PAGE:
We at GLAAD are adding our voices to the chorus of others who have strongly and rightfully criticized the Smithsonian's decision to hide a piece of LGBT-themed artwork from the public.
Most of us know the story by now. Following a brief series of high profile, far-right attacks-- and despite having not received a single complaint from the public-- the Smithsonian Museum pulled the piece "A Fire in My Belly" from an exhibition titled Hide/Seek at the National Portrait Gallery a few weeks ago.
The work in question is a 10-second video that shows ants crawling on a cross. The work is meant to illustrate the suffering of an AIDS victim in the late 1980s and early 1990s. The artist of the piece is David Wojnarowicz, who died of AIDS-related complications in 1992, at the age of 37.
This piece was considered important and valuable to the Hide/Seek collection when it was curated and when it opened in October. What changed on November 30, when the piece was taken out of the display? Whose voices did the board of the Smithsonian place above its own professional judgment?
As it happens, they were listening to people like Bill Donohue, Glenn Beck and John Boehner, who were once again using gay, lesbian, bisexual, and transgender people for social division – and of course, fundraising. These are the same people who have been fighting tooth and nail against employment protections for LGBT people. These are the same people who didn't want the LGBT community added to hate crimes protections. These are the same people who are trying to keep the men and women of our military in the closet - and now they're throwing works of art in there with them.
Anti-gay activists and politicians are now setting their sights on the entire LGBT exhibit and the Smithsonian itself. Opponents of the Hide/Seek exhibit have since also shared their disgust at images in the exhibit that feature men kissing.
Throughout the course of history, art has served to provoke thought and challenge opinion. This work is a powerful statement about a critical period in the history of America's LGBT community, which should not be hidden from public view because of the grandstanding of a few disingenuous critics and politicians.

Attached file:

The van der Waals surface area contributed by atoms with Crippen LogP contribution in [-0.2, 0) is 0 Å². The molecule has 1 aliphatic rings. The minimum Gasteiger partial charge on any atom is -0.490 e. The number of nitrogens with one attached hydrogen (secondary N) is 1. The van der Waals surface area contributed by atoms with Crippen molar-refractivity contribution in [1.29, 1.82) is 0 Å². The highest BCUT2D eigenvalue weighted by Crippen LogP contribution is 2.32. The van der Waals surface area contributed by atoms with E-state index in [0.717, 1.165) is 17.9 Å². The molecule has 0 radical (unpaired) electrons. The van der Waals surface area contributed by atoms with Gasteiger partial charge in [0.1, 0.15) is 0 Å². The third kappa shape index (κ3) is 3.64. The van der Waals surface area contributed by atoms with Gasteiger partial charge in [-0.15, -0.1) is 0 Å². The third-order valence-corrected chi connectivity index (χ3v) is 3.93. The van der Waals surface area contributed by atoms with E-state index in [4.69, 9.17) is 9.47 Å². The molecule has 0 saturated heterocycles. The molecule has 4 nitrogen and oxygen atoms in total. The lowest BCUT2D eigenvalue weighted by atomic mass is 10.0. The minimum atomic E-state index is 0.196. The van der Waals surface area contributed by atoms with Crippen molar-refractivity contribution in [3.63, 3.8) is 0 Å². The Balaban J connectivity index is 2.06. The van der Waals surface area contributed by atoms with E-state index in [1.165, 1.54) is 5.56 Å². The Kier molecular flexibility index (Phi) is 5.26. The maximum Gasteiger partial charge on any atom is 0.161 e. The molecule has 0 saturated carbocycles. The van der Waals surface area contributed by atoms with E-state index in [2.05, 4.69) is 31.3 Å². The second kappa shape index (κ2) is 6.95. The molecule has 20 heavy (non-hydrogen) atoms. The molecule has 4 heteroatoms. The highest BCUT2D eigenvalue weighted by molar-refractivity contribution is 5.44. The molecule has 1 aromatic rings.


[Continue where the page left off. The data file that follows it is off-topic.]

Several weeks ago, GLAAD placed an op-ed in the Washington Post by a faculty member of Yale's Divinity School who said, "The truly blasphemous abomination is the church's initial reluctance, even refusal to care for, speak out about, and show dignity to literal bodies of real people with HIV/AIDS." Patrick Evans wrote, "The religious and political leaders who used World AIDS Day in this holy season of Advent to cultivate political power and raise money by focusing on 11 seconds of an artistic work by a man who died of AIDS in 1992 would do well to remember the clear and unequivocal words of the savior whose wounds they are so quick to save from crawling insects."
But we all need to do more and raise our voices even louder. Tell the Smithsonian that anti-LGBT bias and political opportunism have no business in our treasured institutions.
- Deputy Director and Chief Curator
Carolyn K. Carr
- NPG Commission Co-Chair
John O. Boochever
- NPG Commission Chair
- Director of Exhibitions and Collections Management
Martin E. Sullivan
- Smithsonian Secretary
G. Wayne Clough
- Smithsonian Institute Chief Spokesperson
Linda St. Thomas
- National Portrait Gallery Director of Development and External Affairs
- National Portrait Gallery
- National Portrait Gallery Public Affairs Specialist
It is clear that your curators viewed the piece 'A Fire in my Belly' by artist David Wojnarowicz as the important statement that it is, when it was chosen for inclusion in the exhibit. Therefore, it is also clear that your decision to remove the work was based solely on the complaints of a few well-known anti-gay activists and a handful of far-right politicians seeking to use this controversy for political gain.
Had Wojnarowicz not died of AIDS-related complications in 1992 at the age of 37, one has to wonder how he would depict your decision to bow to this pressure.
The opinions, on which you made your decision, were based in anti-gay animus and political opportunism. As such, your decision has been harshly criticized not just in the LGBT community and the arts community, but also in the faith community.
I am now adding my voice to the chorus of those who think anti-LGBT bias has no place in America's museum.
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